Lifestyle Intervention and Alzheimer’s Disease

Alzheimer’s disease (AD), the most prevalent type of dementia, represents the fastest-growing epidemic both in the United States and globally.

Currently, nearly 50 million individuals worldwide have been diagnosed with AD, and in the United States alone, there are more than 6.2 million who live with the diagnosis, with 1 new person diagnosed every 64 seconds.

Analysis projects an increase to 152 million diagnoses world-wide by 2050.

The emotional and financial costs of AD are staggering. In comparison, heart disease costs the US health-care system approximately $120 billion, while AD costs $355 billion in direct costs and another $257 billion in indirect costs.

Furthermore, these costs are expected to grow to more than $1.1 trillion in the next 20 years, significantly affecting the healthcare system.

Despite billions of dollars of investment over the last few decades for the treatment of AD, the US Food and Drug Administration (FDA) has approved only 1 drug — Aduhelm (aducanumab-avwa) — for disease course alteration.

Due to its minimal demonstrated benefits and potential adverse effects, its approval has been controversial.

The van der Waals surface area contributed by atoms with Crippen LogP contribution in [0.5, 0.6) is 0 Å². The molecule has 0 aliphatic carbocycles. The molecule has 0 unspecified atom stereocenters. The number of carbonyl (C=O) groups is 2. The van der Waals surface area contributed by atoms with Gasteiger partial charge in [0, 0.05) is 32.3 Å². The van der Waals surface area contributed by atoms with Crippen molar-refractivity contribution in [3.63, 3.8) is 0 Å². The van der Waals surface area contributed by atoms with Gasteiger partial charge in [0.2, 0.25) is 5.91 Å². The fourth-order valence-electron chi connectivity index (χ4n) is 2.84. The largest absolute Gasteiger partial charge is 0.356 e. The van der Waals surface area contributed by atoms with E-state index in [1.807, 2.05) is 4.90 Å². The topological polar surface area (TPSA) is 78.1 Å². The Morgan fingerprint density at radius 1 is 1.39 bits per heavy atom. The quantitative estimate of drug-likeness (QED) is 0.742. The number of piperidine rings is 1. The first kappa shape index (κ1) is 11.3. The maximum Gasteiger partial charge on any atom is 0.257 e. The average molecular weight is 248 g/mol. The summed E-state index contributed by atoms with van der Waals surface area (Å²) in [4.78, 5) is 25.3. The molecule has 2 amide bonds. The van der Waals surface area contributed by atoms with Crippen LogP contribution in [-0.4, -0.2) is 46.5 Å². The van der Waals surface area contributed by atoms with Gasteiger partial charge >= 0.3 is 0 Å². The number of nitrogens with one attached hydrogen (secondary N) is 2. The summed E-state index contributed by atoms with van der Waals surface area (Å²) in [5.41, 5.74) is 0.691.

Yet our under-standing of dementia etiology suggests that prevention or delay of onset of disease, through a comprehensive lifestyle intervention, may be a powerful option, as delaying symptoms by only 5 years may result in 41% fewer cases.

To date, our myopic approach to AD has hindered a detailed look into cognitive decline and lifestyle.9 Our focus has been on only 2 molecules, amyloid-beta (Aβ) peptide and hyperphosphorylated tau (p-tau), based on initial research demonstrating their role in the initiation and progression of disease.

Consequently, for the last few decades, the singular focus of research has been to block creation and accumulation of these proteins.

However, no drug targeting these proteins has demonstrated clinically meaningful results in AD treatment in clinical trials.

Yet there is plenty of research that implicates other factors in propagating or accelerating the disease process, including inflammation, oxidation, glucose dysregulation (insulin resistance/diabetes), lipid dysregulation, and direct toxic metabolic and traumatic processes.

Recognition of that has led to current interventional studies focusing on the effects of lifestyle intervention on individuals at risk of developing AD.